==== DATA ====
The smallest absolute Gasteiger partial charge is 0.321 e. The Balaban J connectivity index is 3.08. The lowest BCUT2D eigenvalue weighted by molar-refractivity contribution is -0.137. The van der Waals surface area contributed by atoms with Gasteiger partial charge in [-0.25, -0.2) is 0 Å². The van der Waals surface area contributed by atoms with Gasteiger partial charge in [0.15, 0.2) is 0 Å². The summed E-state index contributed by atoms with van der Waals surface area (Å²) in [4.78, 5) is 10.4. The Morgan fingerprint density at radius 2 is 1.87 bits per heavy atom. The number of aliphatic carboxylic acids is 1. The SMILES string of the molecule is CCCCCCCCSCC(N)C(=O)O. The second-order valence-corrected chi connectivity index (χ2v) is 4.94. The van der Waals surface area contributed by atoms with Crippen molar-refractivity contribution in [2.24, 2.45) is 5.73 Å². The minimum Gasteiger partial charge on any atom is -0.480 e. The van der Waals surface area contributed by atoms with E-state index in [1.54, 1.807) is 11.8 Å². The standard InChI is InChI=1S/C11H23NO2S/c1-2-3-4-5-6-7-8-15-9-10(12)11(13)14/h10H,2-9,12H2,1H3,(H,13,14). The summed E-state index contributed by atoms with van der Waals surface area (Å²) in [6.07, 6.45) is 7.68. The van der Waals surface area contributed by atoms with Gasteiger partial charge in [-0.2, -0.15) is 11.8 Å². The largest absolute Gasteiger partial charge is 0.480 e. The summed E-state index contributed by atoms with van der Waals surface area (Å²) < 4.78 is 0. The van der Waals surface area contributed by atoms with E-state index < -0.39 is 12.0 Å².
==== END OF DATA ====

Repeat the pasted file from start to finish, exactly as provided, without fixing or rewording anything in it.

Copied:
The smallest absolute Gasteiger partial charge is 0.321 e. The Balaban J connectivity index is 3.08. The lowest BCUT2D eigenvalue weighted by molar-refractivity contribution is -0.137. The van der Waals surface area contributed by atoms with Gasteiger partial charge in [-0.25, -0.2) is 0 Å². The van der Waals surface area contributed by atoms with Gasteiger partial charge in [0.15, 0.2) is 0 Å². The summed E-state index contributed by atoms with van der Waals surface area (Å²) in [4.78, 5) is 10.4. The Morgan fingerprint density at radius 2 is 1.87 bits per heavy atom. The number of aliphatic carboxylic acids is 1. The SMILES string of the molecule is CCCCCCCCSCC(N)C(=O)O. The second-order valence-corrected chi connectivity index (χ2v) is 4.94. The van der Waals surface area contributed by atoms with Crippen molar-refractivity contribution in [2.24, 2.45) is 5.73 Å². The minimum Gasteiger partial charge on any atom is -0.480 e. The van der Waals surface area contributed by atoms with E-state index in [1.54, 1.807) is 11.8 Å². The standard InChI is InChI=1S/C11H23NO2S/c1-2-3-4-5-6-7-8-15-9-10(12)11(13)14/h10H,2-9,12H2,1H3,(H,13,14). The summed E-state index contributed by atoms with van der Waals surface area (Å²) in [6.07, 6.45) is 7.68. The van der Waals surface area contributed by atoms with Gasteiger partial charge in [-0.2, -0.15) is 11.8 Å². The largest absolute Gasteiger partial charge is 0.480 e. The summed E-state index contributed by atoms with van der Waals surface area (Å²) < 4.78 is 0. The van der Waals surface area contributed by atoms with E-state index < -0.39 is 12.0 Å².